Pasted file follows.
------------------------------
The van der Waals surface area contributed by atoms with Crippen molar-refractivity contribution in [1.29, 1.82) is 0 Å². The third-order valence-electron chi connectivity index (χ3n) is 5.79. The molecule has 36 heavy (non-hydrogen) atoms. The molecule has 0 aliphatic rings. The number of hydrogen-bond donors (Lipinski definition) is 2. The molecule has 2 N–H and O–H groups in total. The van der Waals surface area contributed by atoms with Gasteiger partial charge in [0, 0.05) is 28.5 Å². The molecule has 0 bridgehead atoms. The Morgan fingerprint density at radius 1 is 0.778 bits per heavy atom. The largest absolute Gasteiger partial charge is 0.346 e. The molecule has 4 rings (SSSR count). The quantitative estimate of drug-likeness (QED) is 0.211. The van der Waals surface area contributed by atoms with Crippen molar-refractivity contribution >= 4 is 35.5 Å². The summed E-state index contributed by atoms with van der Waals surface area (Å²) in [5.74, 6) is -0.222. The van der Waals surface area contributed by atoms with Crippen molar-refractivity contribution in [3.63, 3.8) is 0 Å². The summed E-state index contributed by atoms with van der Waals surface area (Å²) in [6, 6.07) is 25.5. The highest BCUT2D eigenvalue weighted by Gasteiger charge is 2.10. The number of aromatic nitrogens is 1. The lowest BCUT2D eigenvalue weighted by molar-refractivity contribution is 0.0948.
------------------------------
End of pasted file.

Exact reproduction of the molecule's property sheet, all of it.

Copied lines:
The van der Waals surface area contributed by atoms with Crippen molar-refractivity contribution in [1.29, 1.82) is 0 Å². The third-order valence-electron chi connectivity index (χ3n) is 5.79. The molecule has 36 heavy (non-hydrogen) atoms. The molecule has 0 aliphatic rings. The number of hydrogen-bond donors (Lipinski definition) is 2. The molecule has 2 N–H and O–H groups in total. The van der Waals surface area contributed by atoms with Gasteiger partial charge in [0, 0.05) is 28.5 Å². The molecule has 0 bridgehead atoms. The Morgan fingerprint density at radius 1 is 0.778 bits per heavy atom. The largest absolute Gasteiger partial charge is 0.346 e. The molecule has 4 rings (SSSR count). The quantitative estimate of drug-likeness (QED) is 0.211. The van der Waals surface area contributed by atoms with Crippen molar-refractivity contribution >= 4 is 35.5 Å². The summed E-state index contributed by atoms with van der Waals surface area (Å²) in [5.74, 6) is -0.222. The van der Waals surface area contributed by atoms with Crippen molar-refractivity contribution in [3.63, 3.8) is 0 Å². The summed E-state index contributed by atoms with van der Waals surface area (Å²) in [6, 6.07) is 25.5. The highest BCUT2D eigenvalue weighted by Gasteiger charge is 2.10. The number of aromatic nitrogens is 1. The lowest BCUT2D eigenvalue weighted by molar-refractivity contribution is 0.0948.